Germany has a new government. After sixteen years of Angela Merkel, Olaf Scholz has swept to power, forming a three-way partnership between his centre-left SPD, the Greens and the pro-business, socially liberal FDP.
This traffic-light coalition, named after the colours of its three parties, is the first of its kind at the federal level. There are many areas of overlap, as well as significant policy differences, but the coming together of disagreeing factions is the mature nature, and perhaps the art, of most modern democracies.
This stands in sharp contrast with the UK’s confrontational party system, perpetuated by the UK’s unrepresentative First Past the Post (FPTP) voting system.
There is much the UK can learn from German democracy. Berlin doesn’t have a perfect system, but Germany’s use of Proportional Representation (PR) to elect MPs is more representative than Westminster’s archaic arrangement system. Related to that, the culture of coalitions and cooperation agreements used in Germany, and other countries with PR, should be embraced and encouraged.
Under First Past the Post, seats don’t match votes. In 2019, the Conservatives won 43% of the overall vote but were able to secure a majority of seats. The system consistently inflates the representation of the two largest parties while reducing smaller parties to a minimum.
Proportional Representation addresses this problem by ensuring that seats match votes. In the recent 2021 German election, the SPD won 206 out of 736 seats (28%) and 25.7% of the vote. The Greens won 16% of seats on 14.8% of the vote while the FDP won 12.5% of the seats on 11.5% of the vote. The German system broadly ensures that how people vote at the ballot box is reflected in Bundestag. Westminster can and must learn from Germany and adopt some form of PR.
A near inevitable consequence of PR is coalition governments. Often labelled as grubby and ineffective, and tainted by the Conservative-Lib Dem agreement in the UK, coalitions are normal in Germany and across the democratic world. Cooperation between disagreeing parties is the sensible conclusion to the reality that no one party is likely to win support of more than half the vote. It is far better to have disagreeing groups coming together and compromising than giving one party sole control without an overall mandate.
Furthermore, building consensus on key issues means that long-term policy problems can be tackled more effectively. Coalitions can be defended on their own merits, not just as a consequence of PR – and Germany’s new arrangement is the latest in a long line of examples of this.
Germany’s new coalition is ground-breaking at the federal level, the first of its kind involving three parties. There is no guarantee that it will last a full four-year term although most two-party coalitions have made it to the next election (the main exception being the collapse of the SPD-FDP coalition in 1982). But this new arrangement is an alliance of three parties with three distinct ideological foundations. The political chasm between the FDP and the Greens in some key areas is immense although the coalition’s programme for government has bridged many of these divides.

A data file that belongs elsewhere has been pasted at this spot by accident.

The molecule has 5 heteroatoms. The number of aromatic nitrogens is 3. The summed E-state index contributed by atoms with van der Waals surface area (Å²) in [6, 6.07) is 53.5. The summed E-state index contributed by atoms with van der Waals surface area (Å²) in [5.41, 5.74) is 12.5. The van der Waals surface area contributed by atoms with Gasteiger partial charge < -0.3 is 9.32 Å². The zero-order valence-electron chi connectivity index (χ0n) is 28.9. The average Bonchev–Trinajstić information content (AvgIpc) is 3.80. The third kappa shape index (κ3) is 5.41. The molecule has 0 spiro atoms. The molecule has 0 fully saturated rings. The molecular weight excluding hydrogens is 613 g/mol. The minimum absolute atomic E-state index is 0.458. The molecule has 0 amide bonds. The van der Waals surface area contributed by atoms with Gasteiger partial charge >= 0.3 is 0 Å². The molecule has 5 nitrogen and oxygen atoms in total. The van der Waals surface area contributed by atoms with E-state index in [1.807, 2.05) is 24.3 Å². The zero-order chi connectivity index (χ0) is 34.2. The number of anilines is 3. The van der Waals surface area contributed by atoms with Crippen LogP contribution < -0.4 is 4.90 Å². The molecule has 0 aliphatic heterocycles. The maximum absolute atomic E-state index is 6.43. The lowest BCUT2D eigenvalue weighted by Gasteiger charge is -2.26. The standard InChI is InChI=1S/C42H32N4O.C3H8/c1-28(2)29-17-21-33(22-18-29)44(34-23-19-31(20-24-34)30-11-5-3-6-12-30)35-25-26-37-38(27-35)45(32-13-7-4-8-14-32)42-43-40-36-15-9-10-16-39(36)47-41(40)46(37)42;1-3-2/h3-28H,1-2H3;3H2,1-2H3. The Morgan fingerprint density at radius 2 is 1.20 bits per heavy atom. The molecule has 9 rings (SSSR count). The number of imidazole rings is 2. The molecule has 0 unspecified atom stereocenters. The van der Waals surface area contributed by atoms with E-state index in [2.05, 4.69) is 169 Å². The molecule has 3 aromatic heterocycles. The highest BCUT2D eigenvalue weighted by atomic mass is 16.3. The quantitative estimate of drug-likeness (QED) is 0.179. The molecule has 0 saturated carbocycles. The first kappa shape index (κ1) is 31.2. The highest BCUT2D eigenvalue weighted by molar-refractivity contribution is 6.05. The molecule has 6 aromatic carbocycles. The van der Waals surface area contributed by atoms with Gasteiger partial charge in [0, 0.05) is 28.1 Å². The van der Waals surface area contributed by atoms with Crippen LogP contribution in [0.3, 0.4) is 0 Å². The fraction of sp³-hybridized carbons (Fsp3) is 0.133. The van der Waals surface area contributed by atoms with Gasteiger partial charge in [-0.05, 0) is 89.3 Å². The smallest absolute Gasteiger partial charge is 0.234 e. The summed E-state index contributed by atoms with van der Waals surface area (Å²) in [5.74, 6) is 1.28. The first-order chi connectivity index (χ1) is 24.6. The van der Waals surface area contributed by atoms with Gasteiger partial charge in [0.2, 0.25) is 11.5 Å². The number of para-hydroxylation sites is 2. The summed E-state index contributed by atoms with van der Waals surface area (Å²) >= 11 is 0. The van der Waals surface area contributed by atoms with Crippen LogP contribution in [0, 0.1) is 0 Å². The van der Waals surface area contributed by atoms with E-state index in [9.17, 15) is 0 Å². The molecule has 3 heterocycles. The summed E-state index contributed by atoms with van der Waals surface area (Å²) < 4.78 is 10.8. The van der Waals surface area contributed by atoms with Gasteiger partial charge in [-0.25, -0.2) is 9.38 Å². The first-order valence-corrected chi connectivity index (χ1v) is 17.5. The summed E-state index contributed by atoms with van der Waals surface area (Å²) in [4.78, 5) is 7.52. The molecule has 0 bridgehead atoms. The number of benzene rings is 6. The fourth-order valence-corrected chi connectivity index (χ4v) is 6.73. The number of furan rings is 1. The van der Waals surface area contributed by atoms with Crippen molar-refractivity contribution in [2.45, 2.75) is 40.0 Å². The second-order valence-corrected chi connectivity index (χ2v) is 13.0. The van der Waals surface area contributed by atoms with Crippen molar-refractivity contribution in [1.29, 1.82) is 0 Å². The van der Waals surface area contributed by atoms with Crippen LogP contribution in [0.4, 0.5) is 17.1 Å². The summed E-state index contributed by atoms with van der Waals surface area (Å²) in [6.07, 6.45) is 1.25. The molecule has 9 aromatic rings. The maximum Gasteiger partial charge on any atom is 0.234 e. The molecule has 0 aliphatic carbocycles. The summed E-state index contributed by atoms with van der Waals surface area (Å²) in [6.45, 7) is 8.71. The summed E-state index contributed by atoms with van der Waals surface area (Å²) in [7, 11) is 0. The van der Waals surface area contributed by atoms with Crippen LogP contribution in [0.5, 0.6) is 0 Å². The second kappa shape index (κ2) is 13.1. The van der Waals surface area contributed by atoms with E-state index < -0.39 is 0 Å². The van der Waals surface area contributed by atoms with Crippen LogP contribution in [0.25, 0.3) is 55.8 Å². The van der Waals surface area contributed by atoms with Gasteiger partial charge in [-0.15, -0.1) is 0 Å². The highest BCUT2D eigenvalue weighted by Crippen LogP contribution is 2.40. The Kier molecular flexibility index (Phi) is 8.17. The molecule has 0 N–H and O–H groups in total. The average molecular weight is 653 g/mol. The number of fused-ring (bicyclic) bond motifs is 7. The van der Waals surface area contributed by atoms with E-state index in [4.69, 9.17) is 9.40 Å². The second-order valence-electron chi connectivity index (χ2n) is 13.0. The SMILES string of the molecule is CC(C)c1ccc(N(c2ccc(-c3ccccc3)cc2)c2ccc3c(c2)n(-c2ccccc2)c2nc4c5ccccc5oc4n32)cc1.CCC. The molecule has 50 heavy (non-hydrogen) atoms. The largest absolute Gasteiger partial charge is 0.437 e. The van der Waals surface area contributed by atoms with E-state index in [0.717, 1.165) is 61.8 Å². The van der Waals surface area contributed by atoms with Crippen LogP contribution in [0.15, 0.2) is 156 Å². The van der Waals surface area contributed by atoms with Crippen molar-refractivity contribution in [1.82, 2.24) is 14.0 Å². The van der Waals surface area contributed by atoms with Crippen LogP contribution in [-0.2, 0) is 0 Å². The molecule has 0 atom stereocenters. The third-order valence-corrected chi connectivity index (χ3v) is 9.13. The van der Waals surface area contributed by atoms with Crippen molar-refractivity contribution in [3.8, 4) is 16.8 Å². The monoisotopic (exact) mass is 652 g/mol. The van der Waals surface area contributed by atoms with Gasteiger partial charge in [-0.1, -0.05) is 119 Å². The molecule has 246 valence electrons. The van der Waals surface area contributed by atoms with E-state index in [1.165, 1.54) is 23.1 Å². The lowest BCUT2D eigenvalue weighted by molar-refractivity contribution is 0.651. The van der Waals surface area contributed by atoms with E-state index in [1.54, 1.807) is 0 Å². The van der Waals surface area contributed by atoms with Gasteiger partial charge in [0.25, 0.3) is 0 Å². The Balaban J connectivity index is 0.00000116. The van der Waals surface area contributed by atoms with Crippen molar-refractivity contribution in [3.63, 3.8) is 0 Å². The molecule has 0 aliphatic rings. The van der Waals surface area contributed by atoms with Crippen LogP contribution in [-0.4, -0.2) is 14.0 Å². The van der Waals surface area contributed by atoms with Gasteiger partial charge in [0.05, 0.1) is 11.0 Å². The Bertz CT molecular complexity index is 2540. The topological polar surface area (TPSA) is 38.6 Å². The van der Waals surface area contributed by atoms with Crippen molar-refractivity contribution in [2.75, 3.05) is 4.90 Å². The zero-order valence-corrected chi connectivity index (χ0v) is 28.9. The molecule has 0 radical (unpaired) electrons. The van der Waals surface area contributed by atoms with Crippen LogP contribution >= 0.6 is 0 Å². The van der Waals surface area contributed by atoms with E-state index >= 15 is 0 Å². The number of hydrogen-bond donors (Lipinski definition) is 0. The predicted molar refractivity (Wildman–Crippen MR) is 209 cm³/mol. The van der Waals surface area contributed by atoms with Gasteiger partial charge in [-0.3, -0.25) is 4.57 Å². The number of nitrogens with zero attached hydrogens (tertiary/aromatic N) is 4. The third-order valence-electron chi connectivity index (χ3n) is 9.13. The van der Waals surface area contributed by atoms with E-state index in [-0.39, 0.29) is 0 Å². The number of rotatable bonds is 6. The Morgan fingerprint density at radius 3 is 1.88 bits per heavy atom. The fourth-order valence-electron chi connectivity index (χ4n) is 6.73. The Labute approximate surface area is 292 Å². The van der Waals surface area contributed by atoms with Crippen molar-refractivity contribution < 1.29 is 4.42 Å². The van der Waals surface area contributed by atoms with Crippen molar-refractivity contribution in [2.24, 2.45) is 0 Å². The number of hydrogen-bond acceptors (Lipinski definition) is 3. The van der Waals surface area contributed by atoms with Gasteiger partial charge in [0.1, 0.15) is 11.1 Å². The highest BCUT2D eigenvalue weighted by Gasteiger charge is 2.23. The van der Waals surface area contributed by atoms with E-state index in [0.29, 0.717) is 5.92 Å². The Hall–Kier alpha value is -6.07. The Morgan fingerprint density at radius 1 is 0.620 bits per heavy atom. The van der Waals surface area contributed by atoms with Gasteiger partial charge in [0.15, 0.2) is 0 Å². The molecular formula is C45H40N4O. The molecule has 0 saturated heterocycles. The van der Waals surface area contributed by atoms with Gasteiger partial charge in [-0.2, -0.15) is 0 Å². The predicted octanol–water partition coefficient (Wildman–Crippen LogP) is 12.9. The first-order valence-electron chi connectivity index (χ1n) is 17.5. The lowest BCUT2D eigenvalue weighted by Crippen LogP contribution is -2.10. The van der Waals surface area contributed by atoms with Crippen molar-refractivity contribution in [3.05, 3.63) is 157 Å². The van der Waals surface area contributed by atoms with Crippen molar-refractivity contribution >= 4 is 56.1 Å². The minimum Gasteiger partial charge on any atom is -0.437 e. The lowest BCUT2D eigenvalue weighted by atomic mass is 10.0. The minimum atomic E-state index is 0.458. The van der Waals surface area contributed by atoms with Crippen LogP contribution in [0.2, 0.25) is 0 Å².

The biggest risk to Germany’s new political arrangement comes from the FDP, the only coalition partner not on the political left. Still bruised by losing all their seats in 2013, following their coalition with Merkel’s CDU, the FDP may come to fear further punishment at the polls in 2025. However to date, this traffic-light arrangement has worked at the state level, notably in the 2016 and 2021 Rhineland-Palatinate elections, giving some confidence to the Ampelkoalition project. Crucially for the UK, it proves that coalitions can work and that the sensible, pragmatic politics of compromise can prevail.
Opponents of PR are quick to argue that small parties can hold disproportionate influence if they are kingmakers. This can depend on the particular system but with PR and an environment of consensus-building, small parties play by the rules to remain palatable coalition partners. The number of ministries a party takes in a coalition is largely standardised by being dependent on relative size within the coalition, mitigating attempts to seek undue influence. Broadly in line with relative vote shares within Germany’s new coalition, the SPD have eight ministries, the Greens have five and the FDP have four.
The German system of Proportional Representation isn’t perfect, and there are certainly other models of PR that could be better suited to Westminster, but it shows what can be achieved when the principle of Proportional Representation is embraced.
The question that then follows is how does the UK get there?
Despite the recent rejection of PR at the Labour Party Conference, there is a real momentum for reform. The Good Systems Agreement, coordinated by Make Votes Matter, has gone some way to bring together opposition parties on the matter. Labour’s membership base is incredibly pro-reform and recent changes in the unions suggest Labour could still inch towards a more favourable position.
Labour support for PR would be an incredible win for better democracy campaigners. Without a clear commitment there is enough support within the party to keep the leadership from committing too strongly in favour of the status-quo. Either way, the best chance of reform is a Labour-led hung parliament, where long-standing champions of reform, the Lib Dems and Greens, hold the balance of power.
Every country has its own unique political culture, but at the heart of ours is a voting system that distorts the vital link between seats and votes. The UK has a lot to learn from Germany’s political system and the traffic light coalition. Current cooperation between progressive parties could well be the start of the story that leads to the green light being given to Proportional Representation.